If you’ve never had a panic attack, you’ll probably find the concept hard to wrap your head around. But if you have ‘been there’, you’ll be nodding along to these 6 little known facts about panic attacks…
Surprisingly, panic attacks are actually something many people experience (up to 35% of us to be exact) but the topic is rarely discussed. We decided the best way to help you really understand panic attacks was by sharing some of the more little known facts…
Panic attack symptoms can vary from person-to-person, but some of the most common symptoms include intense anxiety, sweating, dizziness, a racing heart, shortness of breath, nausea, chest pain, numbness, even stomach cramping and headaches.
To get an idea of what a panic attack is like, imagine suddenly experiencing some of these symptoms, and not having any control of them. Scary right?
When a panic attack takes hold, it’s common for people to mistake it as a heart attack – or terrifyingly, even think they’re dying.
Panic attacks technically aren’t dangerous – that said, it’s really important to get a proper diagnosis from a medical professional, as the symptoms can resemble other serious health problems (which you need to rule out!) like a heart attack, diabetes, thyroid disease, and asthma.
It’s true that sometimes you can easily pinpoint the cause of a panic attack: you might have serious money stresses, been fired from your job, recently lost a loved one, gone through a divorce, or you maybe you are in a crowded space.
However, there doesn’t have to be a cause – and there very often isn’t. Attacks can seemingly come out of nowhere (you could be driving, in a meeting, or in a public space) and can start at any stage of your life – no matter if if you’ve had a history of anxiety before.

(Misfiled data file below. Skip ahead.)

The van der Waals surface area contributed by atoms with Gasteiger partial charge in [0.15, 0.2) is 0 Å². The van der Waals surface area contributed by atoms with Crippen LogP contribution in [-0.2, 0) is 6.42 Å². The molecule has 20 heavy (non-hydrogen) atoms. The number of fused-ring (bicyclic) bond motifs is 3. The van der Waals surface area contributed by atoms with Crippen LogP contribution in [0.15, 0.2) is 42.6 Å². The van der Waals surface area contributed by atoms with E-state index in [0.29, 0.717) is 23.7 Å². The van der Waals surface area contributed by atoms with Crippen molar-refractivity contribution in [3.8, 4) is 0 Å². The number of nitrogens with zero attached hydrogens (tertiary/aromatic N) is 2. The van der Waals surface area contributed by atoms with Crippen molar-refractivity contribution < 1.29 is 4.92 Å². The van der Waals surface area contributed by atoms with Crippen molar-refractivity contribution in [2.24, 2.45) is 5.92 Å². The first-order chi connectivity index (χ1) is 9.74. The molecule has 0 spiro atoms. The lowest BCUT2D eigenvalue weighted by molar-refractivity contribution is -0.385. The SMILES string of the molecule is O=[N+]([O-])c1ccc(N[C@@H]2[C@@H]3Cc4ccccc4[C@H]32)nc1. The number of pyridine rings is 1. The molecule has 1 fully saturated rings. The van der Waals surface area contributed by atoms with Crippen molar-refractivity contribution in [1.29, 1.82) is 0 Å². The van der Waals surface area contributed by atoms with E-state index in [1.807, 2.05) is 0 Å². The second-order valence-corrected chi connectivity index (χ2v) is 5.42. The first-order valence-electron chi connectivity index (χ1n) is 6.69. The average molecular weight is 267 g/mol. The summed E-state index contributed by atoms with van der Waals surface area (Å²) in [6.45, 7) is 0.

It’s actually quite common for people to experience a one or two panic attacks, and then never have another. Some people, however, do have regular, recurring panic attacks. This is called ‘panic disorder’ and affects as many as 5% of Australians.
It’s actually possible to have a panic attack while you’re fast asleep.
These are called ‘nocturnal panic attacks’ and are similar to the ones people have when they’re awake.
Similar to a daytime attack, symptoms can involve shaking, sweating and chest pains, and you can find yourself waking up gasping for air and feeling scared. As you can imagine, not a great way to start your day…
Strangely enough, researchers actually think panic attacks are the human body’s response to perceived danger – part of our in-built ‘fight or flight’ reaction. This floods our bodies with chemicals like adrenaline, which trigger physiological changes.
For example, if a grizzly bear was coming after you, your body would react instinctively – your heart would start beating faster, you would breath much more quickly, and your body would prepare for combat (and get ready to run!).
A panic attack actually triggers the same response in people – but the difference is there is no imminent danger.
If you know a particular thing or event triggers your attacks (like flying or speaking in public), it can be tempting to try and avoid this altogether.
People will do anything to avoid having a panic attack – in fact, one of the worst things is the overwhelming fear that you might have another one at any moment.
However, avoiding certain environments or events that could trigger an attack is actually not a good thing to do, as avoiding the fear tends to just exacerbate it. As the saying goes, ‘you’ve got to face your fears head on’.
Experts say the best approach is to use CBT (cognitive behaviour therapy) techniques or other methods prescribed by a professional.
The good news? Professional treatment can be very successful. Medication, psychotherapy and stress management are just some of the tools that professionals use to treat people who experience panic attacks – and in lots of cases, this reduces the intensity and frequency of their attacks.
These approaches can also provide people with useful techniques that help them to cope when a panic starts to sets in.
As well as seeking medical help, there are some techniques that can help:
If you need to talk to someone about mental illness or a crisis in your life, please consider calling Lifeline on 13 11 14, beyondblue on 1300 22 4636, or the Kids Helpline on 1800 55 1800.